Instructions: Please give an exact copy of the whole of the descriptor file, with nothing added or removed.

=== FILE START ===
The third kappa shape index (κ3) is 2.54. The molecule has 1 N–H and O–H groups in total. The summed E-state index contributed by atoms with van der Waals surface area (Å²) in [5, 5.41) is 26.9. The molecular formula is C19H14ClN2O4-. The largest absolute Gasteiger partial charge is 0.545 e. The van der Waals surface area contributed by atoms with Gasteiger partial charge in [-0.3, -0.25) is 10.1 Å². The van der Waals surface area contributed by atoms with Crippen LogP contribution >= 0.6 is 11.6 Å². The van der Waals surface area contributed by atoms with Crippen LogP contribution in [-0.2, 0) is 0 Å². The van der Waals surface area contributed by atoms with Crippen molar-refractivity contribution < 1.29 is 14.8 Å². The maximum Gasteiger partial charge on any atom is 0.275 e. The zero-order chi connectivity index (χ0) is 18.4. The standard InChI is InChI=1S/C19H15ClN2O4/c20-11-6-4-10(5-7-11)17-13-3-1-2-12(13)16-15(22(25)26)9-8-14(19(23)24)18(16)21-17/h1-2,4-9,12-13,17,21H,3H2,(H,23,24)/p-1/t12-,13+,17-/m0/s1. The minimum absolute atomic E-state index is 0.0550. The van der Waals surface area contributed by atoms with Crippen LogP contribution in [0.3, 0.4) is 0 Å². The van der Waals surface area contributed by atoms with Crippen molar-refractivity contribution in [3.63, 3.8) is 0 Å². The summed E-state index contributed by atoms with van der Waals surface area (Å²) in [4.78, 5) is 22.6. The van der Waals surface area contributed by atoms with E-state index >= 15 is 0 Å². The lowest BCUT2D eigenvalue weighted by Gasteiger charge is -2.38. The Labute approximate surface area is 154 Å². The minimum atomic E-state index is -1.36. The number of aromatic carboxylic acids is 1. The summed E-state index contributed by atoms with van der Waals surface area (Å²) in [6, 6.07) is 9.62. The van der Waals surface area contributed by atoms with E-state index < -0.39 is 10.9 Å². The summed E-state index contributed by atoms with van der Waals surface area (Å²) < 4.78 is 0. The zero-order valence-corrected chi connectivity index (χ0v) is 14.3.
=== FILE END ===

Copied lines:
The third kappa shape index (κ3) is 2.54. The molecule has 1 N–H and O–H groups in total. The summed E-state index contributed by atoms with van der Waals surface area (Å²) in [5, 5.41) is 26.9. The molecular formula is C19H14ClN2O4-. The largest absolute Gasteiger partial charge is 0.545 e. The van der Waals surface area contributed by atoms with Gasteiger partial charge in [-0.3, -0.25) is 10.1 Å². The van der Waals surface area contributed by atoms with Crippen LogP contribution >= 0.6 is 11.6 Å². The van der Waals surface area contributed by atoms with Crippen LogP contribution in [-0.2, 0) is 0 Å². The van der Waals surface area contributed by atoms with Crippen molar-refractivity contribution < 1.29 is 14.8 Å². The maximum Gasteiger partial charge on any atom is 0.275 e. The zero-order chi connectivity index (χ0) is 18.4. The standard InChI is InChI=1S/C19H15ClN2O4/c20-11-6-4-10(5-7-11)17-13-3-1-2-12(13)16-15(22(25)26)9-8-14(19(23)24)18(16)21-17/h1-2,4-9,12-13,17,21H,3H2,(H,23,24)/p-1/t12-,13+,17-/m0/s1. The minimum absolute atomic E-state index is 0.0550. The van der Waals surface area contributed by atoms with Crippen LogP contribution in [0.3, 0.4) is 0 Å². The van der Waals surface area contributed by atoms with Crippen molar-refractivity contribution in [3.63, 3.8) is 0 Å². The summed E-state index contributed by atoms with van der Waals surface area (Å²) in [4.78, 5) is 22.6. The van der Waals surface area contributed by atoms with E-state index >= 15 is 0 Å². The lowest BCUT2D eigenvalue weighted by Gasteiger charge is -2.38. The Labute approximate surface area is 154 Å². The minimum atomic E-state index is -1.36. The number of aromatic carboxylic acids is 1. The summed E-state index contributed by atoms with van der Waals surface area (Å²) in [6, 6.07) is 9.62. The van der Waals surface area contributed by atoms with E-state index < -0.39 is 10.9 Å². The summed E-state index contributed by atoms with van der Waals surface area (Å²) < 4.78 is 0. The zero-order valence-corrected chi connectivity index (χ0v) is 14.3.